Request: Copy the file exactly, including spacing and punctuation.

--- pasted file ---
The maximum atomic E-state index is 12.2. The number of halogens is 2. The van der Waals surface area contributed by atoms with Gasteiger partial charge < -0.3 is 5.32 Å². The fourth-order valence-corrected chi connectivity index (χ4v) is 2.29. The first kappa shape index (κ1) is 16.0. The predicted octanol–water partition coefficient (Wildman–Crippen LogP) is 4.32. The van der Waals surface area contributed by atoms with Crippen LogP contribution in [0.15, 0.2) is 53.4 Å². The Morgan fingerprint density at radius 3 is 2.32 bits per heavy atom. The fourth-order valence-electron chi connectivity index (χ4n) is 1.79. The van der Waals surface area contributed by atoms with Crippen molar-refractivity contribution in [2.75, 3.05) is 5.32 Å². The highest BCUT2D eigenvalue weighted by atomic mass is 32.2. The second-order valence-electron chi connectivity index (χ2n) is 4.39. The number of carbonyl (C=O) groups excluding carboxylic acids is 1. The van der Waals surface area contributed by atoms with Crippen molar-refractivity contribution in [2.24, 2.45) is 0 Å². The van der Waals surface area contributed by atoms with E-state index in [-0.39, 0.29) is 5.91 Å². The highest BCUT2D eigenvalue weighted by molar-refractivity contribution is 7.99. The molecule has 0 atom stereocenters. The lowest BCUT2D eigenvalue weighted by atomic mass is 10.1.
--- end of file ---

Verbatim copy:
The maximum atomic E-state index is 12.2. The number of halogens is 2. The van der Waals surface area contributed by atoms with Gasteiger partial charge < -0.3 is 5.32 Å². The fourth-order valence-corrected chi connectivity index (χ4v) is 2.29. The first kappa shape index (κ1) is 16.0. The predicted octanol–water partition coefficient (Wildman–Crippen LogP) is 4.32. The van der Waals surface area contributed by atoms with Crippen LogP contribution in [0.15, 0.2) is 53.4 Å². The Morgan fingerprint density at radius 3 is 2.32 bits per heavy atom. The fourth-order valence-electron chi connectivity index (χ4n) is 1.79. The van der Waals surface area contributed by atoms with Crippen molar-refractivity contribution in [2.75, 3.05) is 5.32 Å². The highest BCUT2D eigenvalue weighted by atomic mass is 32.2. The second-order valence-electron chi connectivity index (χ2n) is 4.39. The number of carbonyl (C=O) groups excluding carboxylic acids is 1. The van der Waals surface area contributed by atoms with Crippen molar-refractivity contribution in [2.24, 2.45) is 0 Å². The van der Waals surface area contributed by atoms with E-state index in [-0.39, 0.29) is 5.91 Å². The highest BCUT2D eigenvalue weighted by molar-refractivity contribution is 7.99. The molecule has 0 atom stereocenters. The lowest BCUT2D eigenvalue weighted by atomic mass is 10.1.